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EDUCATION/RESIDENTS PERSPECTIVE

Does the Multiple Mini-Interview Address Stakeholder Needs? An Applicants Perspective


Andrew W. Phillips, MD, MEd; Gus M. Garmel, MD
0196-0644/$-see front matter Copyright 2014 by the American College of Emergency Physicians. http://dx.doi.org/10.1016/j.annemergmed.2014.01.021

[Ann Emerg Med. 2014;-:---.]

INTRODUCTION
The multiple mini-interview is an interview format originally created for medical school admissions to provide an objective, validated, and predictive measure for selecting applicants.1 It is essentially an objective structured clinical evaluation that measures noncognitive characteristics imprecisely dened in the literature to date.2 Applicants participate in 3 to 12 stations of one-on-one interviews, each lasting 7 to 10 minutes. Each station has 1 unique question that the applicant answers.1,3-5 For example, at one station a candidate may be asked to consider the ethical problems that exist in circumcision, and at another describe possible implications of health care reform.2 It is important to recognize the multiple mini-interview as an interview format (much like a standardized, written test is a type of test format), rather than a specic tool (such as the Medical College Admissions Test). The success of this new format depends on the complex needs and interactions of the interview process stakeholders, dened in the literature as the applicants, interviewers, and admissions teams.6 One of this articles authors (AWP) recently experienced the multiple mini-interview as an applicant at an emergency medicine program that adopted the multiple mini-interview for its resident selection process. His background in medical education research allowed him the unique perspective to understand both the programs goals for the interviews (reliable outstanding resident selection, as published in previous multiple mini-interview studies7) and an applicants goals (seeking the program in which he could most excel as a physician in training). He was impressed that the program took the bold step to change its resident selection process. To his surprise, however, he completed the multiple miniinterview with the perception of a guarded, almost stoic, community of residents and faculty. This contrasted starkly with the creative and supportive community he experienced during 2 traditional interviews at the same program that day. The unidirectional experience left him without a sense of the interviewers or the people they represented, which made it more difcult to make a nal assessment of the programs personality. This was true anecdotally for other applicants with whom he spoke as well.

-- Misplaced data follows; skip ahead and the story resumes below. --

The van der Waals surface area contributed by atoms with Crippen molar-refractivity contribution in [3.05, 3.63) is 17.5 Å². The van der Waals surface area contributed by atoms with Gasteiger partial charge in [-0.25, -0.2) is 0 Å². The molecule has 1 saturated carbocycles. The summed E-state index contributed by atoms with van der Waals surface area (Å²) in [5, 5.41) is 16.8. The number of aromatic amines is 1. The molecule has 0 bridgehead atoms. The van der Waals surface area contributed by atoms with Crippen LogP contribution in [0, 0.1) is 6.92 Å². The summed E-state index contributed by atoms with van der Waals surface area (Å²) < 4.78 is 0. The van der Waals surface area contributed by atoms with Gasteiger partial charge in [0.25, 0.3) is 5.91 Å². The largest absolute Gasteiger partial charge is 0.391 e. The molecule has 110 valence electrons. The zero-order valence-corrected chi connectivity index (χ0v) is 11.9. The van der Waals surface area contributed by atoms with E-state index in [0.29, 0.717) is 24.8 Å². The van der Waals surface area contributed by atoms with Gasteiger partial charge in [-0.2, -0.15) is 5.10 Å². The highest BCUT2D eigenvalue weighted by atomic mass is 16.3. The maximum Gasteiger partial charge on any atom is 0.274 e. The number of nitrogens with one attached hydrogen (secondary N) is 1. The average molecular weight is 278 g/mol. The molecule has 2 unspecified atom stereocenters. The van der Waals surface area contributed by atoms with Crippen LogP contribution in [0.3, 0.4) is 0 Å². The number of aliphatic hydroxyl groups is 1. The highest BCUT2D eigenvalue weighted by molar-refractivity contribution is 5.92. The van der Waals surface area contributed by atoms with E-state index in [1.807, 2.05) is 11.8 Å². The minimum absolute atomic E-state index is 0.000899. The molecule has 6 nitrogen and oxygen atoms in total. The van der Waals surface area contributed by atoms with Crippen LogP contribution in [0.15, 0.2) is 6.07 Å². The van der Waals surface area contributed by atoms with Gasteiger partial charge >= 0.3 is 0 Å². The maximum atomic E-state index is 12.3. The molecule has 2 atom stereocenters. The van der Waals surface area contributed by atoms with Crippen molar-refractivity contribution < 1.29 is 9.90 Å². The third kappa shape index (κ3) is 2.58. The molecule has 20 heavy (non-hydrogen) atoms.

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According to previous studies with medical student and residency applicants in other specialties, the multiple mini-interview may benet the emergency medicine residency selection process by mitigating interviewer biases and quality variability,8 reliably predicting licensing examination performance1,9,10 and providing a more fair and objective interview format.2,6 However, studies also suggest that the same interview format may provide an articial barrier for applicants and interviewers to cross and leave them disenchanted with the process.6,11 This combination of anecdotal experiences and literature from other elds presents the question, how well would the multiple mini-interview address all stakeholders needs in the emergency medicine residency application process?

THE MULTIPLE MINI-INTERVIEW FOR MEDICAL SCHOOL ADMISSIONS


The majority of multiple mini-interview research examines its efcacy for medical school admissions, which may serve as an indirect predictor for its role in the emergency medicine resident selection process and is worthy of review in the context of resident selection. Nursing and dentistry programs also recently started exploring multiple mini-interview adoption, but there is currently minimal literature available.12,13 Exactly what the multiple mini-interview evaluates (content validity) depends on the station questions an institution chooses, such as a behavioral question (eg, A patient verbally threatens you; what would you reply?) or an ethical question (eg, Explain your choice to invest in vaccines for the future or therapies for the present).8 Studies evaluating the content validity as a whole for the medical student multiple mini-interview suggest that it measures noncognitive qualities associated with professionalism but not emotional intelligence.14,15 Many of the questions in the initial study were behavioral, which differed from other studies specically addressing content validity.2 The content validitywhat the multiple mini-interview questions are truly measuring in candidatesremains relatively unclear in the literature.11 The most consistent nding is the multiple mini-interviews predictive validity. It signicantly predicted preclinical and clinical objective structured clinical evaluation performance, whereas grade point average (GPA) did not in 2 Canadian studies.1,10 Moreover, the multiple mini-interview and undergraduate GPA were equally signicantly predictive of
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THE APPLICANT EXPERIENCE